Many people have fillings, but with modern dentistry techniques, many people can choose a natural looking alternative – a composite or tooth-coloured (white) filling.
What are composite fillings?
- Fillings are used to fill holes (cavities) that have formed, usually as a result of decay or tooth wear.
- Before placing the filling, all of the decay is carefully removed.
- The area is washed clean and dried, and then a bonding agent is applied.
- A composite filling is then built up in layers, with each layer hardened by a special bright light.
- The top edge of the composite filling is then shaped to match the bite surface of the teeth.
What are composite fillings made of?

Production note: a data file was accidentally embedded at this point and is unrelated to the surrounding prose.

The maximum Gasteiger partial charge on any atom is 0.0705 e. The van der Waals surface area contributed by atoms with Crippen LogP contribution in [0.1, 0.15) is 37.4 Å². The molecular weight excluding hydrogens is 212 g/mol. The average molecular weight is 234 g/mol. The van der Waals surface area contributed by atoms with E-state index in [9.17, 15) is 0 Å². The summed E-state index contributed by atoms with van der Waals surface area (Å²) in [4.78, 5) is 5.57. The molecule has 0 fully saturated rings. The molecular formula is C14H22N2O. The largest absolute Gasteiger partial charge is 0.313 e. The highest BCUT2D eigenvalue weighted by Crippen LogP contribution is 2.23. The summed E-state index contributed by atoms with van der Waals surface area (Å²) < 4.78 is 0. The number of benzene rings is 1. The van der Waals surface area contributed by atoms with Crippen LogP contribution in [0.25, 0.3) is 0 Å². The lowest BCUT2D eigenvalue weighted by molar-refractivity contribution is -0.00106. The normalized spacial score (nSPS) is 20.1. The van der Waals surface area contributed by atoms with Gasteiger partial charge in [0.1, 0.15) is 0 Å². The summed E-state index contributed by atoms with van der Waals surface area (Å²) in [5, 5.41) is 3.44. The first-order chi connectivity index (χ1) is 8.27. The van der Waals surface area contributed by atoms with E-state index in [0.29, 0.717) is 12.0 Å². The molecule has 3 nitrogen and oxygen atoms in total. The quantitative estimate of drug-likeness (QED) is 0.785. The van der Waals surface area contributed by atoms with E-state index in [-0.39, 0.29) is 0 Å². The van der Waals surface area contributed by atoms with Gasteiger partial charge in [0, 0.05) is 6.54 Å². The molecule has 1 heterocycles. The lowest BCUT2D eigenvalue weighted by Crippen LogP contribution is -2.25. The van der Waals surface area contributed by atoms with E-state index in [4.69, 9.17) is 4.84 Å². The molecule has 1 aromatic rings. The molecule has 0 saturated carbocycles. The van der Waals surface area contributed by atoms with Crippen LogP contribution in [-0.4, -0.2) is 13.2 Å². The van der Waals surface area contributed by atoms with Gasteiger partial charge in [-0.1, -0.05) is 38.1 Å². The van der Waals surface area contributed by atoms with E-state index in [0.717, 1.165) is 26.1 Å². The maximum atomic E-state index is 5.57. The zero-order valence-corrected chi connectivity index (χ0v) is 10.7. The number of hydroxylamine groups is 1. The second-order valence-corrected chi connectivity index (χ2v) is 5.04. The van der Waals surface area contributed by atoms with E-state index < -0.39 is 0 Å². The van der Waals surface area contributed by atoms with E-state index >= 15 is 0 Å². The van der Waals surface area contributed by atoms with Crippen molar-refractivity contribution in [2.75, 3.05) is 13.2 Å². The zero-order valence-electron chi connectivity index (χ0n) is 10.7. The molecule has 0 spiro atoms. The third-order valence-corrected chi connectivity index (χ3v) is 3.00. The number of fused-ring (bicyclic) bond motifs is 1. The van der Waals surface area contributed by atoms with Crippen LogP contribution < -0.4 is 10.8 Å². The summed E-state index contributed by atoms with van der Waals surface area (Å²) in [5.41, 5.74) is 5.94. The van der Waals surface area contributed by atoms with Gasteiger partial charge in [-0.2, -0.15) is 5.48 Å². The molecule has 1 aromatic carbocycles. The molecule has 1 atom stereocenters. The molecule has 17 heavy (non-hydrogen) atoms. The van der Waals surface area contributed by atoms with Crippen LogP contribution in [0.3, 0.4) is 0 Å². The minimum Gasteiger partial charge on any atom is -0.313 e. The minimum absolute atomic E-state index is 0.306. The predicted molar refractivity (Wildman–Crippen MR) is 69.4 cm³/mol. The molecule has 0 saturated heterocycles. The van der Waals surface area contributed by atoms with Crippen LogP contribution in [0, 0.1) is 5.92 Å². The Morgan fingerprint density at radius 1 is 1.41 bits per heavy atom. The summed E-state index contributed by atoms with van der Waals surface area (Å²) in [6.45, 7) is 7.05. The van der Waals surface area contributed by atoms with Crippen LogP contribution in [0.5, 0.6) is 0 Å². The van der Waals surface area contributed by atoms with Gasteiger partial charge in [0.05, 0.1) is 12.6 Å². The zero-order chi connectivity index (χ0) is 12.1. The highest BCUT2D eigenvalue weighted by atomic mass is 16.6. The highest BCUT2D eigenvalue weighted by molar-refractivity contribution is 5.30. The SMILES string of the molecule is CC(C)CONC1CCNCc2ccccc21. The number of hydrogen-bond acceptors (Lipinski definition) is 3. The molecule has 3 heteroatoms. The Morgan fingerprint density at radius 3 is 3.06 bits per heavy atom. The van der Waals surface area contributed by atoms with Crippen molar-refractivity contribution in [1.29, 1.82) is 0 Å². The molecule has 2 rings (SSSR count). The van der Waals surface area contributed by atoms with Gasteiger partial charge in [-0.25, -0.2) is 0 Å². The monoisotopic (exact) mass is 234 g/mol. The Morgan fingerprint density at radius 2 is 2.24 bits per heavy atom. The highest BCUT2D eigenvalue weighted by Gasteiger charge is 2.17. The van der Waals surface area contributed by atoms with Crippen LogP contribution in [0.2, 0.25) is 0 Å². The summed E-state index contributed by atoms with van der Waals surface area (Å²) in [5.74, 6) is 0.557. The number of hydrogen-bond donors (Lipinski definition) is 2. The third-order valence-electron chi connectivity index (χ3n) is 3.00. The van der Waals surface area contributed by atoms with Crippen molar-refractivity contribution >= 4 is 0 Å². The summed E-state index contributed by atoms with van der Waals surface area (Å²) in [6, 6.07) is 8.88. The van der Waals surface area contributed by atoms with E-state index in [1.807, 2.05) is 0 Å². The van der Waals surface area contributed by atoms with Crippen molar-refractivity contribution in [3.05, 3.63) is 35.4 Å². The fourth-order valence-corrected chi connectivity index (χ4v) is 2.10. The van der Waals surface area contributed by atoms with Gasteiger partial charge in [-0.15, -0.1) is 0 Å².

A composite resin is a tooth-coloured plastic mixture filled with glass (silicon dioxide) first introduced in the 1960s. Originally only used for front teeth because of their softer nature, modern improvements to their composition make them generically suitable today.
What are the benefits?
The main advantage of composite fillings is their aesthetic appeal. The main disadvantage is their life expectancy. White fillings have always been considered less long lasting than silver amalgam fillings but there are now new materials available with properties comparable to silver amalgam, and these are proving to be very successful.
The life expectancy of your composite filling can depend on the depth of cavity and its position in the mouth; your dentist is best positioned to advise you and we recommend seeking their advice before proceeding with any treatment, as they will consider your individual circumstances.
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